Abstract—Tonic-clonic seizures pose a serious risk of injury to those afflicted. Therefore, patients both in home-based and residential care can require constant monitoring. Technical aids may help by alerting caregivers of detected seizures. So far, the usability of several sensor systems for seizure detection has been shown. However, most of these systems require some sensors to be physically attached to the patient or are limited with respect to their accuracy or robustness. Thus, we investigated the feasibility of using depth image sequences for the detection of seizure-like periodic motion. A static camera setup was utilized to monitor a limited region of interest comparable to a patient's bed during the night. Data of simulated limb motion including seizure-like movement was acquired with help of a robot moving a hand phantom both uncovered and covered by a duvet, ensuring the availability of a known ground truth. Subsequently, a characteristic of the recorded images which may be used to differentiate between normal and seizure-like motion was defined. Finally, linear discriminant analysis was applied to the determined characteristic. We found that the rapid detection of seizure-like periodic motion from depth image sequences is feasible even when the moving limb is covert by a blanket.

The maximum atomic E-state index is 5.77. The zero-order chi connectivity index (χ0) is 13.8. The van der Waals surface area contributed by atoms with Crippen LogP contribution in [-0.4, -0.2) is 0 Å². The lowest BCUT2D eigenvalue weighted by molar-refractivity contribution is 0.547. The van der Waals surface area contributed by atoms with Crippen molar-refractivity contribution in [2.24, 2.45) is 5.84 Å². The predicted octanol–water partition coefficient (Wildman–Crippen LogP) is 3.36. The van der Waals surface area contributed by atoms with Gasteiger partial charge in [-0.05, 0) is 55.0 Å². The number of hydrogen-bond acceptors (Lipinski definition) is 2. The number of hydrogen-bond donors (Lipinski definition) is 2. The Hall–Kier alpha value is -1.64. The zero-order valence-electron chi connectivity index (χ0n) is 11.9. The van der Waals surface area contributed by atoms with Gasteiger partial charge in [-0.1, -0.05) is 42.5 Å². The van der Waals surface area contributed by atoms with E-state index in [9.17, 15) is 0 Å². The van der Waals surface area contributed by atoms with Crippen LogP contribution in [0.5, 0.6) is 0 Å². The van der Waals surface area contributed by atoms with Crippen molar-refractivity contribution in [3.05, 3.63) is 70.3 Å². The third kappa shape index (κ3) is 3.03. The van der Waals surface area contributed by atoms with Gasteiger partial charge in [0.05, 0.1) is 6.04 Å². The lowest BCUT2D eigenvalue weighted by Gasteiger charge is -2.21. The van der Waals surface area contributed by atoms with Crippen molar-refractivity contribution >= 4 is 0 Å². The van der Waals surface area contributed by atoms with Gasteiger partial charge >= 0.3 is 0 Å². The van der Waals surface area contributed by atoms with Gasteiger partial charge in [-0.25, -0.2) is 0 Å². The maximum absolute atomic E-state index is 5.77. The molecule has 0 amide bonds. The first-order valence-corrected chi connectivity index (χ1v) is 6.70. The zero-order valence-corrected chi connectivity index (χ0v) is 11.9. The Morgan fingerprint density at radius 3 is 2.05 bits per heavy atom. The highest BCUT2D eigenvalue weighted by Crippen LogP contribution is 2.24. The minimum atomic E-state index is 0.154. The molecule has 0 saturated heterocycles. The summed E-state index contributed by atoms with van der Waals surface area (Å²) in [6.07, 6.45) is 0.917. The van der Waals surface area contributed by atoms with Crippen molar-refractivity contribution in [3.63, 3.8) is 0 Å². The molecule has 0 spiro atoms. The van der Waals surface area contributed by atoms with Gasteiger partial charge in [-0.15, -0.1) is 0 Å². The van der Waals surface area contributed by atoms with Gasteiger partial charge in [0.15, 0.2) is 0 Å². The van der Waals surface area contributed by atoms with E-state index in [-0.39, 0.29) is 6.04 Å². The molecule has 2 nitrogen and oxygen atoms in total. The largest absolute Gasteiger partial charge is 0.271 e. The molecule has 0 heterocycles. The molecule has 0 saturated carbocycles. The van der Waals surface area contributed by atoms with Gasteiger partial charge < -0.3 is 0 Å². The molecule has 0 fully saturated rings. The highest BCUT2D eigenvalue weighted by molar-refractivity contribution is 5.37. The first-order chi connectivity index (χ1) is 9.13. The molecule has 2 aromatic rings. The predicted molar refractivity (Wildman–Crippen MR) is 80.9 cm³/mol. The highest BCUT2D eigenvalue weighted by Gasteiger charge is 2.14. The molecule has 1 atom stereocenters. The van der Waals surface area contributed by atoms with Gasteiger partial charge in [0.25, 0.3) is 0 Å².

Index Terms—vision based seizure detection, periodicity analysis, depth image processing, epilepsy
Cite: Mareike Wendebourg, Omer Rajput, and Alexander Schlaefer, "Detection of Simulated Clonic Seizures from Depth Camera Recordings," Journal of Image and Graphics, Vol. 6, No. 2, pp. 88-94, December 2018. doi: 10.18178/joig.6.2.88-94
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